PHOTOS: Ruckus
︎ Moremen Gallery, Louisville

Semper Augustus

Moremen Gallery’s new space overlooks downtown Louisville from the second story of 710 West Main Street. Converted from offices, the galleries meander from the front to the back of the building, with glass partitions providing glimpses of what lies ahead. In the gallery’s second exhibition, Semper Augustus, Tiffany Calvert’s paintings astound the severely neutral space with brilliant color and floral motifs. Opposite the entrance to the gallery is a series of paintings on stretched digital prints, one of which is hung over a floor-to-ceiling swatch of floral wallpaper. The compositions of these images are recognizable from a distance as floral arrangements in the style of Dutch and Flemish still life painting. At a closer proximity, the viewer can see that the underlying digital prints are partially distorted with heavy saturation and pixelation, though fragments of detailed flowers and leaves remain intact. On top of the digital prints, Calvert has applied paint in precise squares and streaks of impasto, blurring the underlying image like pixels. Tulips and peonies appear in various stages of detail. The paintings continuously shift from imperfect renderings to complex abstractions of non-objects.

The artist statement describes the laborious detail of original Dutch and Flemish paintings as confusing and overwhelming. Calvert further complicates these images until her paintings become “unseeable.” By applying levels of distortion, she simplifies forms but deteriorates any description of a real or natural object. These layered processes, such as digital reproduction and pixelated glitches, only came into existence hundreds of years after the original images were created. One can imagine the paintings transported through time as in a science fiction novel, becoming digitally unraveled in the process.

The repetition in Calvert’s paintings mimics scientific study. Situated next to each other, Untitled #315 (2018) and Untitled #317 (2018) utilize the same floral still life as an underlying image. The paintings are not immediately discernible as twins—they vary in the levels of saturation, digital manipulation, and the unique mark making atop each print. The pair act as two dissections of the same image, revealing different facets. Untitled #315 is hung on the floral wallpaper, separating it from the other works in the gallery like an experiment next to a control group. Calvert weighs the romanticism of the floral patterns against the methodology and exactitude of her practice.

As one continues through the gallery, the artworks become more abstracted. In Untitled #272 (2016), Calvert has created what is ostensibly a non-objective painting. On plain canvas (as opposed to a digital print), this smaller work could be considered an abstract expressionist painting in hues of dark blue and green, with accents of white and red. In the context of the artist’s other works, however, the composition of this painting reads as a floral arrangement against a dark background, stems and petals almost visible despite the lack of clear signifiers. In a side gallery, Untitled #307 (2018) resumes the floral motif in a different format: against a flat, neutral gray plane, painterly segments of petals, stems and leaves appear suspended, making up a fragmented version of the formulaic composition the viewer has seen repeated many times in Calvert’s body of work.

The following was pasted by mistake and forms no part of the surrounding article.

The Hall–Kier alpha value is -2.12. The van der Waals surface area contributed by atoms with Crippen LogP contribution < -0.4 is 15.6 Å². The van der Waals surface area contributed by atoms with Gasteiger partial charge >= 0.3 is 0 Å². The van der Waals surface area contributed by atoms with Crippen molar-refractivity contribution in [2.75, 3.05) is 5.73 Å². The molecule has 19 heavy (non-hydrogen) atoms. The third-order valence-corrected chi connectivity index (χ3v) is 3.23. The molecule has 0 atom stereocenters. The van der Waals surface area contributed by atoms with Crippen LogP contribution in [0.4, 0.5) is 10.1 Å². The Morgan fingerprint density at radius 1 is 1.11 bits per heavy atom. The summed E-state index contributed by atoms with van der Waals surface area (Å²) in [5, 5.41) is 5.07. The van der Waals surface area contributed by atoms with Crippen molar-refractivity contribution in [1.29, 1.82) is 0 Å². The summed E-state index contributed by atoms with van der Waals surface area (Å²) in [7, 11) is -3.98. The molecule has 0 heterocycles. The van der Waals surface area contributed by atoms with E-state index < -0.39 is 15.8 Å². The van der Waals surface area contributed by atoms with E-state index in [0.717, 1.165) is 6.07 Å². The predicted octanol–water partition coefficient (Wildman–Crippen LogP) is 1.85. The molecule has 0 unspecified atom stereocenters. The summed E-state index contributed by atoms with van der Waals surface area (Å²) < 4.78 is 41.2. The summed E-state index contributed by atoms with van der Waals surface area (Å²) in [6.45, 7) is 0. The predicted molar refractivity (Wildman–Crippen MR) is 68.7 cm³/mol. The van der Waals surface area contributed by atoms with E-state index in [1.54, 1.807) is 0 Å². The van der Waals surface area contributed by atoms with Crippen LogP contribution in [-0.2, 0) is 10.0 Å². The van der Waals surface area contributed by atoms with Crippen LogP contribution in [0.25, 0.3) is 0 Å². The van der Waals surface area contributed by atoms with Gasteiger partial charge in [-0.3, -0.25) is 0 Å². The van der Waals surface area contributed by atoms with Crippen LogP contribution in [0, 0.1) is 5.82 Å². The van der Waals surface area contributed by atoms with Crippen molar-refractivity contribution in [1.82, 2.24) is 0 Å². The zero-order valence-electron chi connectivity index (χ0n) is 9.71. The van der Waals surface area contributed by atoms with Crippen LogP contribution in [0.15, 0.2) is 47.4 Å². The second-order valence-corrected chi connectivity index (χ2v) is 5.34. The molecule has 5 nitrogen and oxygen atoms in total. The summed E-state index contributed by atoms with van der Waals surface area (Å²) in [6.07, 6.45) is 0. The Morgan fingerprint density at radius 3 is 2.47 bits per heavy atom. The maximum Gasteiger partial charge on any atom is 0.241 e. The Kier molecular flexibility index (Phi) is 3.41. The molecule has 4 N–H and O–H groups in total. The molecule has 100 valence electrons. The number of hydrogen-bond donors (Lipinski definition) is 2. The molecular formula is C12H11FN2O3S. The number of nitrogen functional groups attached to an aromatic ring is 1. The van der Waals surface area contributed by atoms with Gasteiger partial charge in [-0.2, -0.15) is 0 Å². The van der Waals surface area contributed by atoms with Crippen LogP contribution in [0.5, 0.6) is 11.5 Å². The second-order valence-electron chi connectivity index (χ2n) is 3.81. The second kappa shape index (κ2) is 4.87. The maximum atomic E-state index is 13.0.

The exhibition is named for a prized variety of Dutch tulip which often appears in still life paintings of the 17th century. Calvert notes that “Semper Augustus are in many floral still life paintings from the time but were so rare that many painters may never have seen one in person.” Paintings of this era better represent exorbitance than the likeness of flowers. They do so with a level of precision and detail which makes it harder to view the image naturally, effectively abstracting the painting. Calvert distorts her paintings with glitches, impasto, or spray paint to reveal more effectively the construction of the images and their inherent artifice. In a 1972 interview, Gerhard Richter stated, “What we call blurred is imprecision, that is to say something quite different if one compares it with the real object presented. But since paintings are not painted in order to be compared with reality, they cannot be blurred, nor imprecise, nor different from (different from what?). How could paint on canvas be blurred?” Calvert’s work and its contention with naturalism acts as commentary on the practice of painting itself.

For artists working in the age of computerization and internet communication, it is easy to fetishize technology. Calvert’s work is adeptly contemporary in the way it uses both digital and traditional forms to transverse history without tired nostalgia. What may be most significant about our current moment is not the dawn of the digital era, but the way in which contemporary artworks may be some of the last to relate directly to nature—that is, to demonstrate familiarity with livable climates, variety in plant and animal species, and availability of food, all of which are declining irreversibly in the late stages of capitalism. With sophisticated irony, Calvert’s paintings point back to a time of exploration and curiosity driven by greed and conquest, which undeniably led to our current state.


Semper Augustus is on display at Moremen Gallery until November 16, 2018.

Moremen Gallery is located at 710 W Main Street, Louisville, KY 40202 and is open from 12-4p Monday - Saturday and by appointment.


Mary Clore, Contributor to Ruckus

Untitled #317 (2018), courtesy of the artist

Untitled #272 (2016), courtesy of the artist

Untitled #307 (2018), coutesy of Moremen Gallery


RUCKUS, 2018-2023
Louisville, KY